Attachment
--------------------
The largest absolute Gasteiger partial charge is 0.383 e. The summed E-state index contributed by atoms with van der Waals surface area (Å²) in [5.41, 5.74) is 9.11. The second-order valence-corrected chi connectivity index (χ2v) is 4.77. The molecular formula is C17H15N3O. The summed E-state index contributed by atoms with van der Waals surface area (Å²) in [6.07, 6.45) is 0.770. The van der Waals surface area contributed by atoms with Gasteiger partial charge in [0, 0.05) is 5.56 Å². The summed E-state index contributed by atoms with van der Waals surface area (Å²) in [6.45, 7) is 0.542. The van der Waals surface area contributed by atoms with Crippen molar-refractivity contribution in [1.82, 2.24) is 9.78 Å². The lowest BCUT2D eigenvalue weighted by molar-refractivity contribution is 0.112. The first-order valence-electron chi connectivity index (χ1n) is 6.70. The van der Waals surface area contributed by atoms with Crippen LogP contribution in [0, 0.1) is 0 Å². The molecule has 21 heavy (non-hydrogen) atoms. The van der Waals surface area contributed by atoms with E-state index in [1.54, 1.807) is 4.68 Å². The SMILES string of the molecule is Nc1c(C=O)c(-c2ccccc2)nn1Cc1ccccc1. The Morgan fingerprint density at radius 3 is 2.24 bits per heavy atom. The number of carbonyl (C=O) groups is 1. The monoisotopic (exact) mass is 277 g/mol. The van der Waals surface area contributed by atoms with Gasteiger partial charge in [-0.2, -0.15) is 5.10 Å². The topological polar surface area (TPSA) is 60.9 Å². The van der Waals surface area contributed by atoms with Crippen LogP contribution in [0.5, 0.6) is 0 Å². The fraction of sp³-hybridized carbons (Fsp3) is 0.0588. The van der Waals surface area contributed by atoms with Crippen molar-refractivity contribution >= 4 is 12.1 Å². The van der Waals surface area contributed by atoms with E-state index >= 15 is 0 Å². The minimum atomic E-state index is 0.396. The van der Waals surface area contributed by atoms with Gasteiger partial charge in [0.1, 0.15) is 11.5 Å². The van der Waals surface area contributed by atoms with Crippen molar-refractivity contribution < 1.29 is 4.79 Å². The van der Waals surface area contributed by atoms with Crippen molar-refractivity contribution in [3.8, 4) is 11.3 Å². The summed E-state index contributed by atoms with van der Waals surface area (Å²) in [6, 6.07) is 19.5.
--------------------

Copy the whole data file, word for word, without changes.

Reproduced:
The largest absolute Gasteiger partial charge is 0.383 e. The summed E-state index contributed by atoms with van der Waals surface area (Å²) in [5.41, 5.74) is 9.11. The second-order valence-corrected chi connectivity index (χ2v) is 4.77. The molecular formula is C17H15N3O. The summed E-state index contributed by atoms with van der Waals surface area (Å²) in [6.07, 6.45) is 0.770. The van der Waals surface area contributed by atoms with Gasteiger partial charge in [0, 0.05) is 5.56 Å². The summed E-state index contributed by atoms with van der Waals surface area (Å²) in [6.45, 7) is 0.542. The van der Waals surface area contributed by atoms with Crippen molar-refractivity contribution in [1.82, 2.24) is 9.78 Å². The lowest BCUT2D eigenvalue weighted by molar-refractivity contribution is 0.112. The first-order valence-electron chi connectivity index (χ1n) is 6.70. The van der Waals surface area contributed by atoms with Crippen LogP contribution in [0, 0.1) is 0 Å². The molecule has 21 heavy (non-hydrogen) atoms. The van der Waals surface area contributed by atoms with E-state index in [1.54, 1.807) is 4.68 Å². The SMILES string of the molecule is Nc1c(C=O)c(-c2ccccc2)nn1Cc1ccccc1. The Morgan fingerprint density at radius 3 is 2.24 bits per heavy atom. The number of carbonyl (C=O) groups is 1. The monoisotopic (exact) mass is 277 g/mol. The van der Waals surface area contributed by atoms with Gasteiger partial charge in [-0.2, -0.15) is 5.10 Å². The topological polar surface area (TPSA) is 60.9 Å². The van der Waals surface area contributed by atoms with Crippen LogP contribution in [0.5, 0.6) is 0 Å². The fraction of sp³-hybridized carbons (Fsp3) is 0.0588. The van der Waals surface area contributed by atoms with Crippen molar-refractivity contribution >= 4 is 12.1 Å². The van der Waals surface area contributed by atoms with E-state index >= 15 is 0 Å². The minimum atomic E-state index is 0.396. The van der Waals surface area contributed by atoms with Gasteiger partial charge in [0.1, 0.15) is 11.5 Å². The van der Waals surface area contributed by atoms with Crippen molar-refractivity contribution < 1.29 is 4.79 Å². The van der Waals surface area contributed by atoms with Crippen molar-refractivity contribution in [3.8, 4) is 11.3 Å². The summed E-state index contributed by atoms with van der Waals surface area (Å²) in [6, 6.07) is 19.5.